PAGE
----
The public persona I was building wasn’t all fake.  Those were my real clothes in that suitcase–clothes I felt good in.  The brand, I realized, was an aspect of myself – an aspect that puts its best foot forward and hasn’t got holes in its jeans, but a genuine part of my personality nonetheless.  At TFCon I’ve been recognized for years as “the one in the army jacket.”  There was definitely something to this branding business.  It was a visual shorthand for what could be expected of me.

Ad Astra was a great success, and ever since then I’ve stopped thinking of branding as covering myself with a slick veneer and started thinking of it as a way to celebrate who I am and what I do.  I write military science fiction.  I have a background that includes two pilots’ licenses, a degree from the Royal Military College of Canada and seven years of contracts to back it up.

And the brand image doesn’t limit me.  My most recent story sale was a steampunk romance.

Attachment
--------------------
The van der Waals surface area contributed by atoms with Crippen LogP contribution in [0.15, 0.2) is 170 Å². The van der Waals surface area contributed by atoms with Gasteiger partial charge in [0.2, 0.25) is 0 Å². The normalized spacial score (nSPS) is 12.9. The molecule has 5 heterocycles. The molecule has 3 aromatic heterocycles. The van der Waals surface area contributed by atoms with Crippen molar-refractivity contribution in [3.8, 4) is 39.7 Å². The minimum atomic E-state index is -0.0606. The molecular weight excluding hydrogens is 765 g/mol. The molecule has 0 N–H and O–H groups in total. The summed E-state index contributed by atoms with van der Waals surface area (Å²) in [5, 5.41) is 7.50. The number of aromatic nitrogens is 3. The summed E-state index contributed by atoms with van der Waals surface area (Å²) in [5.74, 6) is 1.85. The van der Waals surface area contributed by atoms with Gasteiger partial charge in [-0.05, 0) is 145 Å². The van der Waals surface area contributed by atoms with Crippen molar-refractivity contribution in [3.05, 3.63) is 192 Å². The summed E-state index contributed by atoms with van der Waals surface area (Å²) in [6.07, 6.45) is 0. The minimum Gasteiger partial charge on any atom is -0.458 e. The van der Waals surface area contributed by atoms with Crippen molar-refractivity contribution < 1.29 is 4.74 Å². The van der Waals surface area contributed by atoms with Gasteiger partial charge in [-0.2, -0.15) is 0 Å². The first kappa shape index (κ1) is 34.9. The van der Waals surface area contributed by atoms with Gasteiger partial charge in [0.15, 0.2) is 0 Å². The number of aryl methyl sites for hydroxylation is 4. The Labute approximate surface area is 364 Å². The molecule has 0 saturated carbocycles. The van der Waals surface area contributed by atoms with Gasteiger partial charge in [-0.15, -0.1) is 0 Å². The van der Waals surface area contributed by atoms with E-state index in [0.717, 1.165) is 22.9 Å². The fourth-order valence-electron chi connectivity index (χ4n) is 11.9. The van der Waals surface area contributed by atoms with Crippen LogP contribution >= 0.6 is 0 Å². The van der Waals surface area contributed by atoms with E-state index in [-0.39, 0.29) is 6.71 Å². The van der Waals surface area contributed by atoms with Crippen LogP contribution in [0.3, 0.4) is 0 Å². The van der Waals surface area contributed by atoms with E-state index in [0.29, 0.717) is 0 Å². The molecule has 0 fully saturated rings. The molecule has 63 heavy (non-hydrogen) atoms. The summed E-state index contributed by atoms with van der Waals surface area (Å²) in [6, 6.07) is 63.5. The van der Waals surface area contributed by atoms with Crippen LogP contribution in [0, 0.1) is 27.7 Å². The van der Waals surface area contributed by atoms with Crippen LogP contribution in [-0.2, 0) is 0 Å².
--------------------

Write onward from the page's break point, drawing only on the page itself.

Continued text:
I’ve added a pin with an old-fashioned compass to the lapel of my army jacket.


And no, I don’t mean with an iron despite the picture.

Whether your traditionally published, e-published by a publisher, or indie/ self-published, marketing is where it’s at. With the rise of Kindle Direct and other media that allow self-published writers to get into the larger marketplace, writers, especially new ones, struggle to get noticed. One of the ways to do that is to establish strong “brand” recognition. Your brand is what and how you market. So, let’s start with the concept of brand recognition. You, dear writer, are a product just like a Hershey Bar. And just like a Hershey Bar, you want an immediate connection to the consumer (reader) on the mention of your name (brand). I know for me, when hear or even type “Hershey Bar” a vision of the dark brown wrapper full of chocolaty goodness pops into my head. That’s good brand recognition Some products so dominate the market that the brand name is synonymous with the product – as examples look at Kleenex and Xerox. Excellent branding and marketing.